CANAdiAN construction OUtlOOk
Every second of the day, Americans rely on energy from oil and natural gas to maintain their daily lives. By taking advantage of advances in horizontal drilling and hydraulic fracturing techniques, energy companies are making unprecedented investments to develop unconventional oil and gas resources trapped within shale formations.
The trend is expected to continue during the next two decades. in fact, by 2035 the oil and gas industry is expected to make more than $5.1 trillion in cumulative capital expenditures.
This high level of activity will translate into significant opportunities for the U.S. design and construction industry nationwide and will have far-reaching global implications. Following are some key trends associated with the new energy revolution that will have a ripple effect on the U.S. design and construction industry for decades to come.
Energy Industry Drains Construction Talent
The fact that many construction employees have gravitated to the growing oil and gas sector should come as no surprise. In 2008, just 3.8 percent of the total construction workforce was engaged in direct oil and gas construction. That number almost doubled by 2012 to 6.4 percent.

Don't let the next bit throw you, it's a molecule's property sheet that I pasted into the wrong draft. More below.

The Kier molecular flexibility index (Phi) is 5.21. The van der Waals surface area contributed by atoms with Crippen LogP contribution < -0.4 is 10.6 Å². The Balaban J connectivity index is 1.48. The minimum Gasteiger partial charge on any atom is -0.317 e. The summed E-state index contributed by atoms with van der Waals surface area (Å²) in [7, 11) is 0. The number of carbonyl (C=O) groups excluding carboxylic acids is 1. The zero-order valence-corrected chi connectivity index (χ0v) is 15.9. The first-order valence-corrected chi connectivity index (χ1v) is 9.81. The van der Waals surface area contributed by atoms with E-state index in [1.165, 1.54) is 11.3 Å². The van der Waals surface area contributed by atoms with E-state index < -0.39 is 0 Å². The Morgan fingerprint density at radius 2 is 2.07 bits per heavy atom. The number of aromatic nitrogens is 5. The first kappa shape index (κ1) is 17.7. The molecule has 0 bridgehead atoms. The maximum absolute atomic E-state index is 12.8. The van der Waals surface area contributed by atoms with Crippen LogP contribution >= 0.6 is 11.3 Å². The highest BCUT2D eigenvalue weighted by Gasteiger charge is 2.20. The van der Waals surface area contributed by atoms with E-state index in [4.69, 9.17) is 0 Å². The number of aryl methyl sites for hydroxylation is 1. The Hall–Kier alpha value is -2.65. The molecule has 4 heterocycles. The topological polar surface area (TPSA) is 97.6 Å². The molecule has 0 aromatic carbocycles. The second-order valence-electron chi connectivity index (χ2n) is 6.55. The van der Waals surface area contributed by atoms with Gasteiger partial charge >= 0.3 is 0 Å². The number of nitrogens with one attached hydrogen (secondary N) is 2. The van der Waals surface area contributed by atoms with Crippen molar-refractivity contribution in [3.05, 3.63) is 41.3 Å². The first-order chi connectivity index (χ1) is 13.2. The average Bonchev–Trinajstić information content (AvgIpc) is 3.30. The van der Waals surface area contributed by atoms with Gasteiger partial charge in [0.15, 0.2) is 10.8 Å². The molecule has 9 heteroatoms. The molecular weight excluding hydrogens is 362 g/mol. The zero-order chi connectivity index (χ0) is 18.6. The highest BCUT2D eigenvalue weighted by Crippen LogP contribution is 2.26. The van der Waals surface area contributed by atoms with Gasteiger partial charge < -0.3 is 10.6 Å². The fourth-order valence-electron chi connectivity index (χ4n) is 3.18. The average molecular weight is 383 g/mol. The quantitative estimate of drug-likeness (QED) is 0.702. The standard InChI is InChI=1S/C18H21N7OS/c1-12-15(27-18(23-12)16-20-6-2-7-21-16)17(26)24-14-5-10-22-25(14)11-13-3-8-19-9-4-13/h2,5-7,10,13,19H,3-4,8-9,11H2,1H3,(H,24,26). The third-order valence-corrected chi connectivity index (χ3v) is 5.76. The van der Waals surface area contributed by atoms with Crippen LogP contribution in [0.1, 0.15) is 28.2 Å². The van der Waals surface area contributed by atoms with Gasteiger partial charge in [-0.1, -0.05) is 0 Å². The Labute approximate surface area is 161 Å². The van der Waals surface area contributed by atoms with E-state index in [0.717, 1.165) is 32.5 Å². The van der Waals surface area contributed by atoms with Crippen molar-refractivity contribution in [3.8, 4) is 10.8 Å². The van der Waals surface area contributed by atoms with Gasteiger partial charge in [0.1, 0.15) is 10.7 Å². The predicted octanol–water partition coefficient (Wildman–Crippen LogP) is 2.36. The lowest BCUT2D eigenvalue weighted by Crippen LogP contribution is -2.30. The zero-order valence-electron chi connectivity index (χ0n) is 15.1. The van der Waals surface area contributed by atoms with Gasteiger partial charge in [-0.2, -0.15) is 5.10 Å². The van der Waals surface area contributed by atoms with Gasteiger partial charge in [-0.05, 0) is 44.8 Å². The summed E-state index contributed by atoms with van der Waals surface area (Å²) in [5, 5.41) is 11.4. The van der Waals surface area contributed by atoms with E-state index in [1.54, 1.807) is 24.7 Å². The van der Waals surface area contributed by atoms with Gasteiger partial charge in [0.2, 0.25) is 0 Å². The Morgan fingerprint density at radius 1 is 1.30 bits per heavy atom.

One of the main reasons for this shift is that during the construction downturn following the Great Recession, the high level of shale activity and oil and gas production lured construction workers away from depressed markets, offering ample opportunities to increase their incomes. According to FMI’s estimates, nearly 10 percent of the total U.S. construction workforce will have moved over to this burgeoning segment of the industry by 2017 .
Growth, of course, is good. However, this particular expansion could come at the expense of other construction sectors that are now experiencing their own recoveries and subsequent growth. The expansion also could impact the oil and gas industry, where the sector’s share of total workers continues to increase despite concurrent double-digit growth in the U.S. residential sector.
Raising geographical indications in Quebec: an outlook on social construction, links with territory and development/L'emergence des Indications ... from: Canadian Journal of Regional Science
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